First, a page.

Master of Science in Chemistry with an Emphasis in Education
Program Core Courses
This course is designed to prepare students for the graduate learning experience at Grand Canyon University. Students have opportunities to develop and strengthen the skills necessary to succeed as graduate students in the College of Science, Engineering, and Technology. Emphasis is placed on utilizing the tools for graduate success.
This focus of the course is the fundamentals of medicinal chemistry. Medicinal chemistry is an organic-chemistry-based discipline that interfaces strongly with the biological and pharmaceutical sciences. The field of medicinal chemistry includes the discovery and preparation of biologically active compounds; the study of their metabolism; the mechanism of action at the molecular level; and the construction of structure-activity relationships. This course includes the process of drug design, the structure and function of macromolecular drug “targets” (receptors, enzymes, nucleic acids), as well as the mechanisms by which drugs interact with their targets. Also, the complexity of human physiology and its effects which on the physical and chemical properties of a drug candidate can influence its absorption, distribution, and metabolism in a human patients will be discussed. Prerequisites: Students should have completed a year of organic chemistry and a course in biochemistry.
The objective of this course is to provide a foundational knowledge on basic principles and applications of physical chemistry. The following topics will be covered: chemical kinetics, chemical equilibrium, and thermodynamics. Additional topics will include applications of physical chemistry principles towards chemical and biological systems including enzymatic reactions; time-dependent chemical and nuclear reactions; electrochemistry; and equilibria related to acids, bases, buffers, and solubility. Prerequisite: Students should have completed a year of general chemistry.
This foundational course covers adult learning theory and pedagogical practices that are research-based and proven effective in higher education. Technology, distance learning, and effective pedagogy for online and traditional instruction are emphasized. Candidates research learning paradigms, personalized learning, and andragogy and are asked to apply their knowledge through situational case studies.
The objective of this course is to provide a foundational knowledge on basic principles and applications of inorganic chemistry. The following topics will be covered: modern atomic structure, nomenclature of inorganic compounds, bonding theory, magnetism, periodic trends, and chemical reactivity. Additional topics include fundamentals of organometallic chemistry and transitional element chemistry and their application towards material properties, catalysis, and bioinorganic chemistry. Prerequisite: Students should have completed a year of general chemistry.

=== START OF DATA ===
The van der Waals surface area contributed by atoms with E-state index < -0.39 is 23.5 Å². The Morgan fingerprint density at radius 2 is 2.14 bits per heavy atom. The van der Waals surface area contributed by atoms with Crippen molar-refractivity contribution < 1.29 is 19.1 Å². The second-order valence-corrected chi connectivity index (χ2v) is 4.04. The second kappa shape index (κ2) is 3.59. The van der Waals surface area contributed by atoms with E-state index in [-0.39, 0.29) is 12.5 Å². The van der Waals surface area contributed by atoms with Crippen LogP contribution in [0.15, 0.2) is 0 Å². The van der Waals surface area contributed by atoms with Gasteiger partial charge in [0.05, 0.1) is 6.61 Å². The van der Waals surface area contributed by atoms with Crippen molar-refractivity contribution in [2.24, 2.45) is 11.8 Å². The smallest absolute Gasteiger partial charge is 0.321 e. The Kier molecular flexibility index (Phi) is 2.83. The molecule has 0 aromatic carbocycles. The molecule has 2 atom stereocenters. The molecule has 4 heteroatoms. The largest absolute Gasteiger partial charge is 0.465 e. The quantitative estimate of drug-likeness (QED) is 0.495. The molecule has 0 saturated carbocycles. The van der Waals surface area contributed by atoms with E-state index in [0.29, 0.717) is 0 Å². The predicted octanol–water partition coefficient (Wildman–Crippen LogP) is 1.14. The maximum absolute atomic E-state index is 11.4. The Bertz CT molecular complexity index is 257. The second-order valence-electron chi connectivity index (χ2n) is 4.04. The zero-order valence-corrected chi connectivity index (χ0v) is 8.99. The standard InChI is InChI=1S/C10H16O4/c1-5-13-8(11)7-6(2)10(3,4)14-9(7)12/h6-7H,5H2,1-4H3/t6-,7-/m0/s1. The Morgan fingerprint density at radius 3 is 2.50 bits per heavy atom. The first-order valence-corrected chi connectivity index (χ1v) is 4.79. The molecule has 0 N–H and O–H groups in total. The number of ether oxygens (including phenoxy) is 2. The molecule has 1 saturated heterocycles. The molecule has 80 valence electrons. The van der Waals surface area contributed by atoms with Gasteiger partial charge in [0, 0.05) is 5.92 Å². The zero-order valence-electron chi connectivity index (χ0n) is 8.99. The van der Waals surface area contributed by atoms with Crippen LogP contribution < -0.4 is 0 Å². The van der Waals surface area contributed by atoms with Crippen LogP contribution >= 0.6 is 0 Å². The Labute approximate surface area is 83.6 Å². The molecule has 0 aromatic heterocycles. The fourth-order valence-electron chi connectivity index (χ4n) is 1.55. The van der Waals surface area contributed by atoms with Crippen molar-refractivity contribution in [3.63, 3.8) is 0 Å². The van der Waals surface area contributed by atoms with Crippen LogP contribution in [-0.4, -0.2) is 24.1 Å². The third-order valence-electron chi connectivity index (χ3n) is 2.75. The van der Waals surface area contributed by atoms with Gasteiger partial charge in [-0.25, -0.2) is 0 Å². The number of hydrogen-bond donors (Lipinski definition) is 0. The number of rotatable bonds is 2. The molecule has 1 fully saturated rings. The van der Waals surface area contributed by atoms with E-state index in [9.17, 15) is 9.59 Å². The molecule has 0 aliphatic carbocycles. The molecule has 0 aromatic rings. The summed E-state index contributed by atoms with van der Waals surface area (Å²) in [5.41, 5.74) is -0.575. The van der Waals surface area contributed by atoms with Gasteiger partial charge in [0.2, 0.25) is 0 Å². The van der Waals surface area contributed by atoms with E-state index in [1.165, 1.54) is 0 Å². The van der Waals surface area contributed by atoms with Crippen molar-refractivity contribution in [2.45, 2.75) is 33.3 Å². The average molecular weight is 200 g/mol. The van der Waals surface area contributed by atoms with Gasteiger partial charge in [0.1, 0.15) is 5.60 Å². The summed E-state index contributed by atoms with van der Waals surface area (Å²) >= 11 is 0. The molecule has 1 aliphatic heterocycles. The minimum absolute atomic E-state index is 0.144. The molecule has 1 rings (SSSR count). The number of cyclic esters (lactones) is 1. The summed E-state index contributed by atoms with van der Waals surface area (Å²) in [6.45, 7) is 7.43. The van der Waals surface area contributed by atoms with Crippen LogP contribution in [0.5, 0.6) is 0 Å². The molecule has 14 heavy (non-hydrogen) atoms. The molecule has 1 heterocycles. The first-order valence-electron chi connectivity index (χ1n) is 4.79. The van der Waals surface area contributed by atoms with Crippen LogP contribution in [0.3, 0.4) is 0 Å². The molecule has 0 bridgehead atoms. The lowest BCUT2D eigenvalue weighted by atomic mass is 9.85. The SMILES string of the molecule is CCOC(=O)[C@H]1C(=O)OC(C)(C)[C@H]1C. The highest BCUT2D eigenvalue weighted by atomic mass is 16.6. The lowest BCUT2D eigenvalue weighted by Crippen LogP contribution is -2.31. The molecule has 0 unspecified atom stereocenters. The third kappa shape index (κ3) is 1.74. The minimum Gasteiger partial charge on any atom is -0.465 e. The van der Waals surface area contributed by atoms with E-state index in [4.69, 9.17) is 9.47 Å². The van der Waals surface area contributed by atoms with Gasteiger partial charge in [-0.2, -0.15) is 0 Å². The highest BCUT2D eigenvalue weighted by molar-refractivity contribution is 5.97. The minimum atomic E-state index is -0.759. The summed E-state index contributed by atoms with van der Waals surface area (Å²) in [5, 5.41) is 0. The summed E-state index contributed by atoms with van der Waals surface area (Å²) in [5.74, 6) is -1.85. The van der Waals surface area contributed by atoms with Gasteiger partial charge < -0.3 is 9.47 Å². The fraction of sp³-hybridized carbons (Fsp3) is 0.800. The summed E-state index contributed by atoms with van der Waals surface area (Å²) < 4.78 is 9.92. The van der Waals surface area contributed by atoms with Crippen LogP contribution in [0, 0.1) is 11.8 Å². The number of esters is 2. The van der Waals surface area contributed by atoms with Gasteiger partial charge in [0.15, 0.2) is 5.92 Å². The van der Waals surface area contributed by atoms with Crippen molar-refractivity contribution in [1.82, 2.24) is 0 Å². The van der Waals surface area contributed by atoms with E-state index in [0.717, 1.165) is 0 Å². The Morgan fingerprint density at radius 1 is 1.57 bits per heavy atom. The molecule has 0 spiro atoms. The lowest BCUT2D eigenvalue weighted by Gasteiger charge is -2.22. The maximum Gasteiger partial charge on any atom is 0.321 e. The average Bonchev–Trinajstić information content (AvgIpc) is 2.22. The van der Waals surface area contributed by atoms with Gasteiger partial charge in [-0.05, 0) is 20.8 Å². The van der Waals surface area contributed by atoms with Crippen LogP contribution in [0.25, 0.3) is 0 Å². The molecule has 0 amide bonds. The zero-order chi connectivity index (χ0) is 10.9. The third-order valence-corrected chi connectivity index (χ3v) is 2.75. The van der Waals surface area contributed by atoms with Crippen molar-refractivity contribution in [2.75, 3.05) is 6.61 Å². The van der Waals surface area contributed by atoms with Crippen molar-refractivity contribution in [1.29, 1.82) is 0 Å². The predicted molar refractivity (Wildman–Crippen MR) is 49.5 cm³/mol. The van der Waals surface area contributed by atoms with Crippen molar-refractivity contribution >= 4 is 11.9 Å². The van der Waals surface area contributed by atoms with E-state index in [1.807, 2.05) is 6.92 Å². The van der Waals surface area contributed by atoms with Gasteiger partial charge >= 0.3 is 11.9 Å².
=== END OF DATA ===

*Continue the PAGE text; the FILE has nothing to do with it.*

The objective of this course is to provide basic and advanced theories, techniques, and principles of qualitative and quantitative analysis. Additional topics may include application of concepts of analytical chemistry to the fields of environmental science, forensic science, and medicine. Students should have a prior understanding of basic quantitative statistics. Prerequisite: CHM-505, CHM-510, CHM-515.
This course covers curricular alignment, instructional design, and effective communication and collaboration amongst university stakeholders. Creating learning goals, developing student outcomes and assessments, and giving effective feedback are emphasized. Candidates are asked to collaboratively develop activities, assessments, lesson plans, and syllabi that would be appropriate for a course taught at a community college or university. Prerequisite: EDU-534.
This course surveys the broad areas of contemporary chemistry research and illustrates the application of chemistry principles. The topics will be determined by current events, technology, faculty and student interest.
The objective of this course is to survey basic biochemical principles, including the composition, structure, and function of proteins, nucleic acids, lipids, and carbohydrates. Important biochemical principles, including structure-function correlation, kinetics and equilibrium, thermodynamics, membrane structure and function, and metabolic energy pathways, will illustrate the key concepts of biology and chemistry.
* Please note that this list may contain programs that are not presently offered as program availability may vary depending on class size, enrollment and other contributing factors. If you are interested in a program listed herein please first contact your University Counselor for the most current information regarding availability of the program.
* The Department of Education defines how an institution must calculate a program's On-Time Completion rate for federal disclosure purposes. The On-Time Completion rate is based on a program's published required number of months to complete all degree requirements as provided in the institution's catalog. Completion statistics are updated every January and are based on the cohort of students who started the program in the same year and then graduated within the published program length.Online and Evening program disclosures
* Please refer to the Academic Catalog for more information. Program subject to change.